and Strategies for Sustainability
Five years ago today, as the consequences of the Fukushima nuclear meltdown were still emerging, The New York Times published my letter observing that “trust comes not from repeated and paternalistic proclamations of success, but rather from the humble admission of mistakes followed by demonstrable changes in behavior and attitude.”
Trust remains at the core of business success. For leaders it is essential - but elusive. Frustratingly, it is often easier to see trust as it slips out under the closed doors of of the executive suite amidst a swirl of headlines about food safety, burst pipelines, boycotts, shareholder resolutions, or the defensive cover-up of what might have been a manageable error.
Trust is hard to measure; it doesn’t sit on anyone’s dashboard next to sales and safety data. Yet it is interwoven with brand value, organizational culture, recruitment and retention, license to operate, regulatory challenges, risk management, public affairs and so forth. Needed throughout an organization and across key relationships, it is rarely owned by a singular leader or department.
Part of the challenge of trust is that it cannot just be created and distributed at will. A “trust initiative” is a bit like the suggestion box that appears in the midst of controversy; too little, too late. I cannot create trust by myself. It is bestowed on me and my organization by others. Trust rests in the attitudes and actions of other people. I can build muscle mass by working out alone; to garner trust, on the other hand, I need other people working with me. The trust a business enjoys is essentially on-loan from vendors, colleagues, customers, investors and other stakeholders.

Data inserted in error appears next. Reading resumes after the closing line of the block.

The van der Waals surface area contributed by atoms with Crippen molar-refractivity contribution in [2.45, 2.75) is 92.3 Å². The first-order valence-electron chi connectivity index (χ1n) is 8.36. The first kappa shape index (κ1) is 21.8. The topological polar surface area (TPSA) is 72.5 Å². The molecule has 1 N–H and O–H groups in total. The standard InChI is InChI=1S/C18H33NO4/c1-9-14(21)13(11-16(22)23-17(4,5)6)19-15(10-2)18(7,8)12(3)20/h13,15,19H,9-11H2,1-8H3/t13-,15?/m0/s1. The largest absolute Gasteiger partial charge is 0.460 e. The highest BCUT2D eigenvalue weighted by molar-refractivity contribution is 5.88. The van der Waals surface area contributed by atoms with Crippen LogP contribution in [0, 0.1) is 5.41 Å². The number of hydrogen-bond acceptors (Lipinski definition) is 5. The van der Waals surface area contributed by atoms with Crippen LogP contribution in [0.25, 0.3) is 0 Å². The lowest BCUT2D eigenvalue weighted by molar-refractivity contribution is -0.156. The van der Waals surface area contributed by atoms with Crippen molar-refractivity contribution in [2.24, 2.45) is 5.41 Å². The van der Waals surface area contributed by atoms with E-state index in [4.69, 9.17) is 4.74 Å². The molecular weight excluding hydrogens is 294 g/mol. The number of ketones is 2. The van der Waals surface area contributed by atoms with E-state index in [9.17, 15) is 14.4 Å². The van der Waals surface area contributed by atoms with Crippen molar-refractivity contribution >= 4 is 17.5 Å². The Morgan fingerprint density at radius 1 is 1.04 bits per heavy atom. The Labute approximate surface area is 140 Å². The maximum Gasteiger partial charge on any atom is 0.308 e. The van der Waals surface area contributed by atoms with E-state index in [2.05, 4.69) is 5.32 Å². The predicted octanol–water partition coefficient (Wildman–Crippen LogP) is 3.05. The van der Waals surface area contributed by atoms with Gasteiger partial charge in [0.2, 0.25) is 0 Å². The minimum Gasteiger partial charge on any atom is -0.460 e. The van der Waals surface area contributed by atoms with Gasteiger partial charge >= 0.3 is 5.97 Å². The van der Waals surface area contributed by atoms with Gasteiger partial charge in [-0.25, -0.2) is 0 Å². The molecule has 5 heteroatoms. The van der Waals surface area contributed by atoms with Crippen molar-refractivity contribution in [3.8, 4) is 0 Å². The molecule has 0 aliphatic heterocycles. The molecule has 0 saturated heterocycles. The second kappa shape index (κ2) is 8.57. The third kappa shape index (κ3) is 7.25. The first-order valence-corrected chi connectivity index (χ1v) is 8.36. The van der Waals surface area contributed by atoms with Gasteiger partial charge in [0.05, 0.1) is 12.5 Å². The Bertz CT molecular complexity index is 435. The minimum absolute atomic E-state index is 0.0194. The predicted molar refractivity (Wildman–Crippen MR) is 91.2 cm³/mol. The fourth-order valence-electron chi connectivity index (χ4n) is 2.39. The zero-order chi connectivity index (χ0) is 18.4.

How leaders and organizations behave clearly influences trust. Take food, beyond brownies, for example. No one would willingly eat food from a person or organization they did not trust. Chefs, thus, enjoy tremendous trust. Many have thus emerged as not just magnificently trained cooks, but as leaders in the efforts to improve the quality, access, and nutritional value of the food we eat – whether in restaurants, schools, corporate cafeterias, or airports. But as Chipotle has had to learn repeatedly, once trust is breached repair can be very costly.
When we trust fully, we put risk aside. But when we trust less than fully, risk re-enters our thinking and takes center-stage. Even if we don’t fully realize it, the questions we pose to ourselves in an instant are a form of risk assessment:
In the developed world, we don’t want to think about eating as a risky activity – which it has been for most of the course of human civilization and still is for many with limited financial resources. When consumers call for “local” food, when shoppers search for food labelled “organic”, when survey respondents state a preference for “natural” products, and when millennials read labels to see if a product contains ingredients they cannot even pronounce; all of this is, at root, a search for trust.
If risk is the intersection of probability and consequence, then trust is a traffic circle that needs to be navigated with a clear realization that the views and actions of other players may be more important to our success than how we alone steer. To navigate this space, a few guidelines: